Kay Brown, PR and social manager at Leeds digital marketing agency Blueclaw, writes for Digital City about the phenomenon of ‘fake news’ and its impact on her industry.
President Trump has brought the term ‘fake news’ into mainstream, with a 1000 per cent increase in Google searches for the term since November.
For digital marketing agencies like Blueclaw, this has brought a renewed focus on public appetite for authoritative, data-led news and content marketing.
‘Fake news’ accusations have been effective in many cases in part because of public scepticism about the accuracy of ‘official’ mainstream media reporting.
However, Dr Richard Thomas, journalism lecturer at Leeds Trinity University, points to a resurgence of journalistic quality in the UK, prompted by the Leveson inquiry: “Post-Leveson, journalists generally have had to work very hard to regain the trust of the public, even though not all journalists were guilty of the unethical and unlawful behaviour that some went to prison for.”
While some news audiences have made their choice to seek out sources that back up their established political and social viewpoints, others are expressing a desire for accuracy in reporting, and stats they can trust.
In digital marketing, the information fatigue that many audiences suffer cannot be ignored and this is why in content marketing, advertising, PR and even SEO, it’s essential to focus on accuracy, results and relevancy.
For Google and other search engines, data-driven relevancy is king with search engine results ranked in order of how useful the website is objectively believed to be for the searcher.
Our content and search strategies are developed with the understanding that news websites are authoritative sources for Google and as such, coverage for a client is key to raising their rankings across their core search terms – so content marketing and PR must be accurate, inspire trust and meet the standards required for coverage.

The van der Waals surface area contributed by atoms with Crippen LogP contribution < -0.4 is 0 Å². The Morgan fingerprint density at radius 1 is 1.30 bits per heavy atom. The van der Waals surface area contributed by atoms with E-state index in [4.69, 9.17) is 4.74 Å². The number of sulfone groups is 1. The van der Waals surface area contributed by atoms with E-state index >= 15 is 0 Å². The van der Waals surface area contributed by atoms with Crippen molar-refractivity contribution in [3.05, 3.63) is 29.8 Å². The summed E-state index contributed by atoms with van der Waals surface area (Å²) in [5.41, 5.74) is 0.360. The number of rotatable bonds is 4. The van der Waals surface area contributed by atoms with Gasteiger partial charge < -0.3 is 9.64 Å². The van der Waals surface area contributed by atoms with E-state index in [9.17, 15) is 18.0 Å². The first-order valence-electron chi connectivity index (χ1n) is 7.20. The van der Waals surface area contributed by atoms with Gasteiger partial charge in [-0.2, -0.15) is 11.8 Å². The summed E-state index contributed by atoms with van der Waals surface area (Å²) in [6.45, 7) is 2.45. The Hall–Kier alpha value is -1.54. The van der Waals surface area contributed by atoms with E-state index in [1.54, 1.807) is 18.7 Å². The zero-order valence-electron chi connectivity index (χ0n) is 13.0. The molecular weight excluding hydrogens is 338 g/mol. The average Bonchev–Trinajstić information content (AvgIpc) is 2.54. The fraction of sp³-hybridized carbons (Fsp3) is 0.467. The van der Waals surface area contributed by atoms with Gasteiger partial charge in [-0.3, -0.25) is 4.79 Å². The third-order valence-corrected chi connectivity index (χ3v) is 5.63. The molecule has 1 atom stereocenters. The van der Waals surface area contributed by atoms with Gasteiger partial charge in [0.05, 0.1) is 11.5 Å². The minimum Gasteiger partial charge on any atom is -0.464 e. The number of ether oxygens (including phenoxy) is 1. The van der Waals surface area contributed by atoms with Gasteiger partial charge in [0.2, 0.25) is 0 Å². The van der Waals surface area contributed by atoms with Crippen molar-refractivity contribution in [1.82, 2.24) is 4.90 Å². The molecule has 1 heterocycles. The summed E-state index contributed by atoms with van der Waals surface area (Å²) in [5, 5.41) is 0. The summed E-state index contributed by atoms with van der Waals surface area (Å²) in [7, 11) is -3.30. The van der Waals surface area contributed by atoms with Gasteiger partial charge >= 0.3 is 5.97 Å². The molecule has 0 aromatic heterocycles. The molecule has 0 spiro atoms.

As search engines and advertising platforms become smarter about the claims that marketers make (and more proactive in the penalties they dish out in terms of lost rankings), the greater the need there is to develop digital marketing strategies that customers, the media and search engines can have faith in.
Just as it was revealed that Wikipedia editors have voted to ban the Daily Mail as a source for the website in all but exceptional circumstances, other online platforms are ever-more discerning about the content they will support.
As well as being aware that traditional media brands are in question more than ever, the way we work with journalists is changing.
There is a greater desire for information and stories that have quantitative data and multiple sources to reinforce their validity.
There are also new opportunities for PR professionals to earn worthwhile coverage with content that is genuinely in the public interest.
However, not all data is equal so it is emerging that the role of both the PR graduate and journalist is to increasingly identify relevant data sources, dissect data sets and present it in an informative, easy to understand way that doesn’t undermine or affect the rigour of the data presented, whether the information is shared in 140 characters or more.